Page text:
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New Article on the Everglades Headwaters National Wildlife Refuge

Florida Grasshopper Sparrow at Everglades Headwaters Cattle Ranch. Photo by Carlton Ward, Jr.

The Everglades Headwaters National Wildlife Refuge and Conservation Area could serve as the first significant step of a larger, collaborative effort to save Florida’s biodiversity. Jason Totoiu, Executive Director & General Counsel of the Everglades Law Center, published an article on the Refuge’s unique approach to conservation in the January edition of the Environmental Law Reporter.

The Everglades Ecosystem
Photo by USACE file photo

The headwaters contain millions acres of grasslands, wetlands, scrub, longleaf pine savannas, and cattle ranches that extend from the outskirts of metropolitan Orlando, through the Kissimmee River Valley, down to Lake Okeechobee. Recognizing the need for preserving these lands, the U.S. Fish and Wildlife Service recently established the Everglades Headwaters National Wildlife Refuge, which would protect 150,000 acres of habitat in Central Florida.

Florida’s population is expected to double by 2060. The amount of land devoted to urban use will also more than double, resulting in the conversion of 7 million acres of land to urban areas, including 2.7 million acres of existing agricultural land and 2.7 million acres of native habitat.

Projected growth by 2060 in Florida
Source: “Florida 2060: A Population Distribution Scenario for the State of Florida.” 1000 Friends of Florida.

Central Florida is predicted to have “explosive” growth and “will be almost entirely urbanized” by 2060. This rapid development and urbanization will fragment animal habitats and make it difficult for native species to thrive.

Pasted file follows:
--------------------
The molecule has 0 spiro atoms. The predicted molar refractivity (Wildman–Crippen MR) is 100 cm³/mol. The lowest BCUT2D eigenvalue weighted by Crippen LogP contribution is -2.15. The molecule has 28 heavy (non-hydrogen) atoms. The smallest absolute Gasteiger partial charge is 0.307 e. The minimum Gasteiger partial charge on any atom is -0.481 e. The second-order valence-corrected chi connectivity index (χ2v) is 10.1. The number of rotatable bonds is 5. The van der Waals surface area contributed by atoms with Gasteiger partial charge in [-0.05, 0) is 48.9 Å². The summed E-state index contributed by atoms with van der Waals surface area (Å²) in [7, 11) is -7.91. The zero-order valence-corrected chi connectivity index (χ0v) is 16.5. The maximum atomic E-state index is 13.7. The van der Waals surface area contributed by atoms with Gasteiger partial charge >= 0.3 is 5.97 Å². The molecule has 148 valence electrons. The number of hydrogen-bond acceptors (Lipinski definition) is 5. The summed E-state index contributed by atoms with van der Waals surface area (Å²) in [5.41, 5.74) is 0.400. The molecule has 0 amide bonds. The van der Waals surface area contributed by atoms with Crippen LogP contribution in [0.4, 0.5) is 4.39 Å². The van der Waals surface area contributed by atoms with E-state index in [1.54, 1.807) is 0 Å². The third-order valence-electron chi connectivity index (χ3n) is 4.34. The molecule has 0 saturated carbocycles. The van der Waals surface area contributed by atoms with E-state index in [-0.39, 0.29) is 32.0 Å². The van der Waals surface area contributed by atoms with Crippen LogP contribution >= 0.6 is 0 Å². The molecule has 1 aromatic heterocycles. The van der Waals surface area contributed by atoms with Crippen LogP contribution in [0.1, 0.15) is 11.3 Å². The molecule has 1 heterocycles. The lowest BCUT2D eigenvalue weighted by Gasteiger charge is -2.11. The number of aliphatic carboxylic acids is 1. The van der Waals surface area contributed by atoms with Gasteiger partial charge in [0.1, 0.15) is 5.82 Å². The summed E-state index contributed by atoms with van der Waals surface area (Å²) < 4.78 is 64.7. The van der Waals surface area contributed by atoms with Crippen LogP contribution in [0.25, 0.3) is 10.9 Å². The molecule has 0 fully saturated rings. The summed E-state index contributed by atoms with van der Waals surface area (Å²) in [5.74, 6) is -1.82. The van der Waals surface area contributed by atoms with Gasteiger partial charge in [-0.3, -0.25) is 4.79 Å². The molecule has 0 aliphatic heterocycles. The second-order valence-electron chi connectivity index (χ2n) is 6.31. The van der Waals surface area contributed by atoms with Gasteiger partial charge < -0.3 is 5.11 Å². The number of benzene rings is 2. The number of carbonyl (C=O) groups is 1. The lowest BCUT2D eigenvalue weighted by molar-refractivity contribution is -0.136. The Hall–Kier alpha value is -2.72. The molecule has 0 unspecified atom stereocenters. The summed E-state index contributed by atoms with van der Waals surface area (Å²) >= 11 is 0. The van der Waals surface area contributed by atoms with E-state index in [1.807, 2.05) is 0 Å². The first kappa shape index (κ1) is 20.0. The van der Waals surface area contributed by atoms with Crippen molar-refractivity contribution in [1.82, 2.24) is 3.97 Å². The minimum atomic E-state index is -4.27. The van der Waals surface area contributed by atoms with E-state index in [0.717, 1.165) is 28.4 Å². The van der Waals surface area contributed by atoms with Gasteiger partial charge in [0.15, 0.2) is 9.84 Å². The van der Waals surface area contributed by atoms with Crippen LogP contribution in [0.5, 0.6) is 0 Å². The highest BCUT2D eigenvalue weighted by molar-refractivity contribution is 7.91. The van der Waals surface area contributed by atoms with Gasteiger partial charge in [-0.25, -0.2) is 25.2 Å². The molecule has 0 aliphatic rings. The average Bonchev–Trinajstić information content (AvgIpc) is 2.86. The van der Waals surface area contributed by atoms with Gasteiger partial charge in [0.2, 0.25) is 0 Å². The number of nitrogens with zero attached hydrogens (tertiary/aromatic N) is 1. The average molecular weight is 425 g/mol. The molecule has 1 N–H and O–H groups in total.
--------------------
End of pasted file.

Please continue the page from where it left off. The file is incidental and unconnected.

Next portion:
We can preserve wildlife habitat throughout Central Florida  by using a variety of methods, including fee simple acquisition and conservation easements. The Everglades Headwaters National Wildlife Refuge and Conservation area utilizes both approaches. Up to 50,000 acres of natural lands would be preserved through fee simple acquisition while an additional 100,000 acres would be preserved by working with ranchers  through conservation easements. This helps ensure that vital wildlife corridors remain and assists with Everglades restoration.

USFWS Southwest Region biologist Dr Erin Myers and Florida rancher Lefty Durando survey potential habitat for the critically endangered grasshopper sparrow. Working ranches in the Lake Okeechobee Basin and Everglades Headwaters provide habitat for threatened and endangered wildlife while serving an important role in restoring the Everglades. The Everglades Headwaters National Wildlife Refuge and Conservation Area provides an opportunity to protect this landscape and is a national example for public partnerships with private landowners.
USFWS Southwest Region biologist Dr Erin Myers and Florida rancher Lefty Durando survey potential habitat for the critically endangered grasshopper sparrow. Working ranches in the Lake Okeechobee Basin and Everglades Headwaters provide habitat for threatened and endangered wildlife while serving an important role in restoring the Everglades. The Everglades Headwaters National Wildlife Refuge and Conservation Area provides an opportunity to protect this landscape and is a national example for public partnerships with private landowners. Photo by Carlton Ward, Jr.